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Timeline of West Virginia: Civil War and Statehood
Undated
February 1863


Wheeling Intelligencer
February 14, 1863

The Fair Sex of Monongalia.

Beverly, Va., Feb. 4, 1863.

Editors Intelligencer:

Sirs: - You know I am of that species of animated humanity commonly called “old bachelors;” yet I have a peculiar relish for female society, and now that I am cut off from that, I keep up by acquaintance by corresponding pretty regularly with a number of my former fair friends, embracing some from fourteen to forty years of age – married, single and widows. I have just received a letter from one who is yet “in her teens,” which contains a sentence worthy of an older head. It reminds me of some old reminiscences of the Revolutionary War, which I used to read before my hairs began to turn gray. In my letter t her I spoke of the success of the “Kelly Lancers” – a cavalry company recruited in Morgantown – and told her of the number of battles and skirmishes they had been in, &c. Speaking of that, she says:

“I am quite proud of the bravery of the Lancers. I have heard the same intelligence from others of the army – that the men of company A are among the bravest that have left West Virginia for the field of battle. May you long continue so, and always bear a good reputation, and never bring disgrace and shame upon the glorious cause you are all trying to sustain, as some men in the army do. For my part, I would rather mourn the loss of a dead brother, through bravery, than to be the sister of a live coward.”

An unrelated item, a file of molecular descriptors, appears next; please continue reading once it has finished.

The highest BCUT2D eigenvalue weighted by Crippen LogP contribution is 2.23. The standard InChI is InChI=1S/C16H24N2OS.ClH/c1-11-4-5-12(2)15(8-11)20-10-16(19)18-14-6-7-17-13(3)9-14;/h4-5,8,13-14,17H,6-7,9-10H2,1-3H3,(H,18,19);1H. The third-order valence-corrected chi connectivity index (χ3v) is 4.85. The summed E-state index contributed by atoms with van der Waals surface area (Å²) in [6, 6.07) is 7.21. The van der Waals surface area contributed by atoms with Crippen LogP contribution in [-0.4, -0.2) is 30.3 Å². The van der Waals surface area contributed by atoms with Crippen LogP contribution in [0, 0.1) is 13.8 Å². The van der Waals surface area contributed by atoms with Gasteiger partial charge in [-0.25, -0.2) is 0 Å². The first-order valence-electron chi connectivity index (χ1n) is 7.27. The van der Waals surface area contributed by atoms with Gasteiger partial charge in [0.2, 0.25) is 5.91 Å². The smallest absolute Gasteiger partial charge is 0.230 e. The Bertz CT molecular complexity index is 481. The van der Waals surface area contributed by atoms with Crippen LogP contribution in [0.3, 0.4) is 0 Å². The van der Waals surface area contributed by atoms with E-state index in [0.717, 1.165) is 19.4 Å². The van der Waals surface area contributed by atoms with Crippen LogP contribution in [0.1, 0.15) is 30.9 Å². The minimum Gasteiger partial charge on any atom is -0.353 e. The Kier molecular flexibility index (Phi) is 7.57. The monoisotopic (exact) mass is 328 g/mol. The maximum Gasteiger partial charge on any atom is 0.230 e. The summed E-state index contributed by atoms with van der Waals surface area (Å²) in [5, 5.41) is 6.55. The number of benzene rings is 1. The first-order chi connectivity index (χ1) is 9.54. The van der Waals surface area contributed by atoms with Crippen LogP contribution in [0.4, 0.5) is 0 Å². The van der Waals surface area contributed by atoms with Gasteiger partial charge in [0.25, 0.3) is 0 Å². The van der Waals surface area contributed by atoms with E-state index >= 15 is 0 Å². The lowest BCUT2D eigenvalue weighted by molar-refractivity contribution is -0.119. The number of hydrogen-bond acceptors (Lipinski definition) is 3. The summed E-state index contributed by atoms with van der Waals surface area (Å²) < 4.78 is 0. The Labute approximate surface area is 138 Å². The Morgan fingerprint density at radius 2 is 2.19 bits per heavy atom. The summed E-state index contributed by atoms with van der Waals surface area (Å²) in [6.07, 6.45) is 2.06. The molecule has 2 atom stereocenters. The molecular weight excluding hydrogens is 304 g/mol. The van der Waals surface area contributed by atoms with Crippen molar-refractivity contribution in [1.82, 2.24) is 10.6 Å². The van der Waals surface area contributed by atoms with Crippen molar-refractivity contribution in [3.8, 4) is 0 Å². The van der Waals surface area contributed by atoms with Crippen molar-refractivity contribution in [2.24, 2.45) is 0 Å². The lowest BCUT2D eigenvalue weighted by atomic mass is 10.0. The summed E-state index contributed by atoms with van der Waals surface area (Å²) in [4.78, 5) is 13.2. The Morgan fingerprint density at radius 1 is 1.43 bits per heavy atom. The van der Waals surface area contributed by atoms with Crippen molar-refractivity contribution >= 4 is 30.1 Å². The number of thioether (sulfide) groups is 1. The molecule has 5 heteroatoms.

The above are the words of a young lady not over sixteen years of age. She has three brothers in the Union army – two of them I know to be men of the proper metal, from my own observation. Is not that enough to revive the spirits of all the weak kneed specimens of humanity who are crying for “peace on any terms?” If I was the greatest coward on earth, the desire to have such a friend as her would urge me on to the hottest of the fight. These words should be printed in letters of gold, and placed on every soldier’s knapsack in the army, and a copy given to each of those commissioned officers who are now loafing around Washington and other cities. Who would not be a soldier after reading the above extract?

She is only one of the fair sex of old Monongalia; she has others, but they have not spoken yet. I will also state that she is in favor of the new State, as are all patriotic people. I will not now give you her name, but if you ever come to Monongalia when I am at home, I will give you an introduction.

Yours,
N. N. H.


Timeline of West Virginia: Civil War and Statehood: Undated: February 1863

West Virginia Archives and History